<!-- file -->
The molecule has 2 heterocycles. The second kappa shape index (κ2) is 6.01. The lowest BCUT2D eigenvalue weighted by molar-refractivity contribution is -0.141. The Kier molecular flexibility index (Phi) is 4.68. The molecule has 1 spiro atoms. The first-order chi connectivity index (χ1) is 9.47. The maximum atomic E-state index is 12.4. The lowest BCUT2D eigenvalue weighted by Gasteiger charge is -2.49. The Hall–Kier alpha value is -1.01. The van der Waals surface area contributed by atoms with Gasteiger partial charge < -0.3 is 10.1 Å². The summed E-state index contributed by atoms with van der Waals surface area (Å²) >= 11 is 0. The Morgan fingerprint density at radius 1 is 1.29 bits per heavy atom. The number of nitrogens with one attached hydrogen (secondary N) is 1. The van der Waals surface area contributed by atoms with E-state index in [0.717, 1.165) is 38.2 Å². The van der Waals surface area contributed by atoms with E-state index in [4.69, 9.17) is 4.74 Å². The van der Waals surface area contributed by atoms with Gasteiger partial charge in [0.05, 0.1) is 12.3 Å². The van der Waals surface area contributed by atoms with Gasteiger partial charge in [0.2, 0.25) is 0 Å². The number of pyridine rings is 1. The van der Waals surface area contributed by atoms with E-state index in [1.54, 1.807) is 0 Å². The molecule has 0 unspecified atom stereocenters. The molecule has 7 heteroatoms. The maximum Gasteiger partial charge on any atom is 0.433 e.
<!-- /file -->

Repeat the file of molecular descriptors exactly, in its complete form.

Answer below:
The molecule has 2 heterocycles. The second kappa shape index (κ2) is 6.01. The lowest BCUT2D eigenvalue weighted by molar-refractivity contribution is -0.141. The Kier molecular flexibility index (Phi) is 4.68. The molecule has 1 spiro atoms. The first-order chi connectivity index (χ1) is 9.47. The maximum atomic E-state index is 12.4. The lowest BCUT2D eigenvalue weighted by Gasteiger charge is -2.49. The Hall–Kier alpha value is -1.01. The van der Waals surface area contributed by atoms with Gasteiger partial charge < -0.3 is 10.1 Å². The summed E-state index contributed by atoms with van der Waals surface area (Å²) >= 11 is 0. The Morgan fingerprint density at radius 1 is 1.29 bits per heavy atom. The number of nitrogens with one attached hydrogen (secondary N) is 1. The van der Waals surface area contributed by atoms with E-state index in [0.717, 1.165) is 38.2 Å². The van der Waals surface area contributed by atoms with E-state index in [4.69, 9.17) is 4.74 Å². The van der Waals surface area contributed by atoms with Gasteiger partial charge in [0.05, 0.1) is 12.3 Å². The van der Waals surface area contributed by atoms with Gasteiger partial charge in [0.2, 0.25) is 0 Å². The number of pyridine rings is 1. The van der Waals surface area contributed by atoms with E-state index in [1.54, 1.807) is 0 Å². The molecule has 0 unspecified atom stereocenters. The molecule has 7 heteroatoms. The maximum Gasteiger partial charge on any atom is 0.433 e.